Avon, $5.99, ISBN 978-0-06-222983-0
Historical Romance, 2014
A romance novel revolving around a mystery set in the style of Clue or Cluedo (depending on which side of the Atlantic you’re in at the moment) is always intriguing, but I Adored a Lord fumbles greatly in its execution. It tries to be clever, but it’s nowhere close to getting there.
This is the second book in the The Prince Catchers series, but aside from the premise of three orphaned sisters wanting to marry a prince because a fortune teller once told them that doing so would lead them to their parents’ bosom, this one may as well be a stand alone story. Ravenna Caulfield is summoned by her sister to this French castle, Chateau Chevriot, where she finds herself among a few young ladies vying for a prince’s attention and, hopefully, hand in marriage. She doesn’t want to marry the prince, naturally, as Ravenna has eyes only for the prince’s brother Vitor Courtenay, who drunkenly pins her to the ground and forces a kiss on her the first time they meet. Naturally, she gives away the milk for free some time down the road to this man.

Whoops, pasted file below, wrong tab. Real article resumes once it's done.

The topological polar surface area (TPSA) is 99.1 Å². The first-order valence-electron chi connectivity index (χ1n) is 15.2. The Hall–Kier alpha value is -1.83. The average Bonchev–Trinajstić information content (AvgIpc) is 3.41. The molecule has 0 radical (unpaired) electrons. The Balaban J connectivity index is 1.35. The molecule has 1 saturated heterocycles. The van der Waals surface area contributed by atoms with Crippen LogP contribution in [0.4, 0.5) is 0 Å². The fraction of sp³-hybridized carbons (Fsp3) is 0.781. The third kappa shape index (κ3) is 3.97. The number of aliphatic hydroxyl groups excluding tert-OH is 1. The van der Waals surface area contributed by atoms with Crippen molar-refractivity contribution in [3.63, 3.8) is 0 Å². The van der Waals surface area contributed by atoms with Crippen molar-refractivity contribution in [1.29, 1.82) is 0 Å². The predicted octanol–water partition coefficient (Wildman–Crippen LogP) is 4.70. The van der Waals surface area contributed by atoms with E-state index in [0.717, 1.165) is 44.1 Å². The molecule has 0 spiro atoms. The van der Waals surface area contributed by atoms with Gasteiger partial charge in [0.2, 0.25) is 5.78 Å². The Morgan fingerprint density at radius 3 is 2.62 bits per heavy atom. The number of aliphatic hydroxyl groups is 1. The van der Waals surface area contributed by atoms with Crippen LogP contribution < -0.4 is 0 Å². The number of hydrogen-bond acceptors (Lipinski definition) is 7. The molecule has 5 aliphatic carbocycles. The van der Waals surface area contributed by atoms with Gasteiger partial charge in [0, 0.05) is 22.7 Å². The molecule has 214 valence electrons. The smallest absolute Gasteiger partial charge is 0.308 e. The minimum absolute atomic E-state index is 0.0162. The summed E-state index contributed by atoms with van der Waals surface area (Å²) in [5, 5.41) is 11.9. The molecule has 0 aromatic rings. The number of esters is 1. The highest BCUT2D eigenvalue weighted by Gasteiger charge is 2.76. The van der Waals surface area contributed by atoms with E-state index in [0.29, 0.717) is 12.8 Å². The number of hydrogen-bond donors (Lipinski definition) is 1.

Is it just me or the standards of these romance heroines have plunged abysmally in the last few years? I’d think these ladies would at least hold out for a necklace before giving it away, but I guess times have changed. Or maybe it’s all the pollutants in the environment scrambling their brains these days.
These two stumble upon a dead body while they are in the early stages of him verbally coming on to her like a randy octopus in their courtship, and finding the body actually gets him even more randy and he ends that scene with more promises to invade her maidenly virtue with his rampant bologna sausage. The fact that there is a dead man around doesn’t bother them or the others in the castle. Let’s throw a play!